A student who cracks open a beer while tailgating in a public area in Columbus before Michigan plays Ohio State tomorrow could face a fine of up to a $1,000 and possibly six months in jail.

It’s a fate awaiting students who are unaware of the alcohol laws in Ohio, which are harsher than those in Michigan.

The consequences for violating the open container law in Michigan are not as severe as in Ohio. “If you’re over 21 and you’re drinking in public, the maximum penalty is 30 days in jail or a $100 fine or both,” said Dana Fair, assistant to the vice president for student affairs.

Fair said the Office of Student Affairs at Ohio State University contacted the University in an effort to make sure students are aware of the penalties for violating Ohio alcohol laws. Fair specifically cited the law that prohibits anyone — even people older than 21 — from having an open container of alcohol in public, which includes sidewalks and streets. He also said the penalties that accompany the law are relatively high.

“We want to make sure that visiting fans from Michigan don’t come in and be surprised about our open container policies,” said William Hall, vice president for student affairs at Ohio State.

Ohio State spokeswoman Elizabeth Conlisk said the open container law will be strictly enforced around Ohio Stadium, although this was not always the case. “Students were getting tickets across High Street, yet in and around the stadium the law was not being enforced,” she said, referring to the main road running through the Ohio State campus. Conlisk added that for the past two years police officers have been trying to fix that imbalance. Hall said violators of the open container law are typically visiting fans because they are not aware of the consequences.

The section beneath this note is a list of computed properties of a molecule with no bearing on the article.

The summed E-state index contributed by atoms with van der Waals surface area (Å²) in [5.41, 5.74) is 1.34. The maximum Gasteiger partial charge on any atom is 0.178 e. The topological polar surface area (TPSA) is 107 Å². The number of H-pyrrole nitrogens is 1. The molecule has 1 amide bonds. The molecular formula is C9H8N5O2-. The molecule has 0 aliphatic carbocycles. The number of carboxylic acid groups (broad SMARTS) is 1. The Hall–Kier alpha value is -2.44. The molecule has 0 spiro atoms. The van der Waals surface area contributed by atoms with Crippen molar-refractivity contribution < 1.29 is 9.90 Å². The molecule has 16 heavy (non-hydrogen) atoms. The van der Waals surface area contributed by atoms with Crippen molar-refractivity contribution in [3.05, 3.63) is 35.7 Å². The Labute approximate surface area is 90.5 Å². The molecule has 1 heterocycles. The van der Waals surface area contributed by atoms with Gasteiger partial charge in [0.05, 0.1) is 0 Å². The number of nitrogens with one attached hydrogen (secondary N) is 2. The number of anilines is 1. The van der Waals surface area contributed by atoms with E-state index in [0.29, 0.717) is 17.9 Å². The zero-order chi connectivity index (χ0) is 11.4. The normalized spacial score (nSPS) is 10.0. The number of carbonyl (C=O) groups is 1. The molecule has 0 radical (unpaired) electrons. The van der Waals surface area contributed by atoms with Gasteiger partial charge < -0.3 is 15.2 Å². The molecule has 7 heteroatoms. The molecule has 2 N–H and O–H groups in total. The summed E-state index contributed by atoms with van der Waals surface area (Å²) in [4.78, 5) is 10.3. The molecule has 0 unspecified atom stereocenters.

Hall said this problem arose at the Ohio State football game against Penn State on Oct. 30, when some students were cited for violating the law. As a result, he said Ohio State decided to warn Michigan students about the alcohol laws before the game tomorrow.

“Penn State fans came and were not aware. They ought to be aware, and we ought to be helpful,” Conlisk said.

Hall emphasized the importance of making students aware of the changes in Ohio alcohol laws. “We want them to come in and have a good time,” he said.

Fair said the University has been spreading the word in a number of ways. Vice President for Student Affairs E. Royster Harper sent an e-mail to all student leaders and an e-mail was sent by the athletic department to all Michigan fans holding tickets for tomorrow’s game, informing them about Ohio’s laws. Posters were placed in the residence halls and the Greek community was informed. The University also notified the Alumni Association and posted information on the Division of Student Affairs website, www.umich.edu/~ovpsa.

 

A Buckeye bust

Open container violation in Ohio can lead to a $1,000 fine and six months in jail

In Michigan, the penalty for the same citation is a $100 fine and/or 30 days in jail.

 

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